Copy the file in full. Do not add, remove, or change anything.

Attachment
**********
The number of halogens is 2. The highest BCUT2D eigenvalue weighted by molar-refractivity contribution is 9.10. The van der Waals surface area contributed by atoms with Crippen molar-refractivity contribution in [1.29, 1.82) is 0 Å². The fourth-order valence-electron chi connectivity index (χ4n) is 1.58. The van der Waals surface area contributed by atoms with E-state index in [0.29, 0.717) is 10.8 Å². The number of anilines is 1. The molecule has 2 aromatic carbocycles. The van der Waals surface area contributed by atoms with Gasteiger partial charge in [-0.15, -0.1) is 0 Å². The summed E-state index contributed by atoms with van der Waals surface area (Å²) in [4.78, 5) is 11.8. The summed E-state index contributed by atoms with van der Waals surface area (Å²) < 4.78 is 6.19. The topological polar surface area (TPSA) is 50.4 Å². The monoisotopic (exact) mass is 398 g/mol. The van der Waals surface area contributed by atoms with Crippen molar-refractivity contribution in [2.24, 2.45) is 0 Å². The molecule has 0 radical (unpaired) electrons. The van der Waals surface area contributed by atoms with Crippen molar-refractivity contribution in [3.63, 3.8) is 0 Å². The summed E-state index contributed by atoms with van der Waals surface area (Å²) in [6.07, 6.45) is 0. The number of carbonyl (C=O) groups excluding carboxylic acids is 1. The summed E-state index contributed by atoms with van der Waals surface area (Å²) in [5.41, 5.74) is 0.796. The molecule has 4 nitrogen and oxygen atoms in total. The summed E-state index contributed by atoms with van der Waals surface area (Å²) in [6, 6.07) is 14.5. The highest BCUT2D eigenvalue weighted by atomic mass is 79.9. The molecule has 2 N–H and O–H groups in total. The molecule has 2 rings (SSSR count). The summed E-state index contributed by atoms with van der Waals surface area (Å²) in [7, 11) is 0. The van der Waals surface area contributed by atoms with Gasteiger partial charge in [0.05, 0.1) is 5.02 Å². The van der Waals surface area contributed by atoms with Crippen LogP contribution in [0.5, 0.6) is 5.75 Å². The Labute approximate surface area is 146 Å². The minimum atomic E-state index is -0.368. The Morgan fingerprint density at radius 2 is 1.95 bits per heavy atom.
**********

The number of halogens is 2. The highest BCUT2D eigenvalue weighted by molar-refractivity contribution is 9.10. The van der Waals surface area contributed by atoms with Crippen molar-refractivity contribution in [1.29, 1.82) is 0 Å². The fourth-order valence-electron chi connectivity index (χ4n) is 1.58. The van der Waals surface area contributed by atoms with E-state index in [0.29, 0.717) is 10.8 Å². The number of anilines is 1. The molecule has 2 aromatic carbocycles. The van der Waals surface area contributed by atoms with Gasteiger partial charge in [-0.15, -0.1) is 0 Å². The summed E-state index contributed by atoms with van der Waals surface area (Å²) in [4.78, 5) is 11.8. The summed E-state index contributed by atoms with van der Waals surface area (Å²) < 4.78 is 6.19. The topological polar surface area (TPSA) is 50.4 Å². The monoisotopic (exact) mass is 398 g/mol. The van der Waals surface area contributed by atoms with Crippen molar-refractivity contribution in [2.24, 2.45) is 0 Å². The molecule has 0 radical (unpaired) electrons. The van der Waals surface area contributed by atoms with Crippen molar-refractivity contribution in [3.63, 3.8) is 0 Å². The summed E-state index contributed by atoms with van der Waals surface area (Å²) in [6.07, 6.45) is 0. The number of carbonyl (C=O) groups excluding carboxylic acids is 1. The summed E-state index contributed by atoms with van der Waals surface area (Å²) in [5.41, 5.74) is 0.796. The molecule has 4 nitrogen and oxygen atoms in total. The summed E-state index contributed by atoms with van der Waals surface area (Å²) in [6, 6.07) is 14.5. The highest BCUT2D eigenvalue weighted by atomic mass is 79.9. The molecule has 2 N–H and O–H groups in total. The molecule has 2 rings (SSSR count). The summed E-state index contributed by atoms with van der Waals surface area (Å²) in [7, 11) is 0. The van der Waals surface area contributed by atoms with Gasteiger partial charge in [0.05, 0.1) is 5.02 Å². The van der Waals surface area contributed by atoms with Crippen LogP contribution in [0.5, 0.6) is 5.75 Å². The Labute approximate surface area is 146 Å². The minimum atomic E-state index is -0.368. The Morgan fingerprint density at radius 2 is 1.95 bits per heavy atom.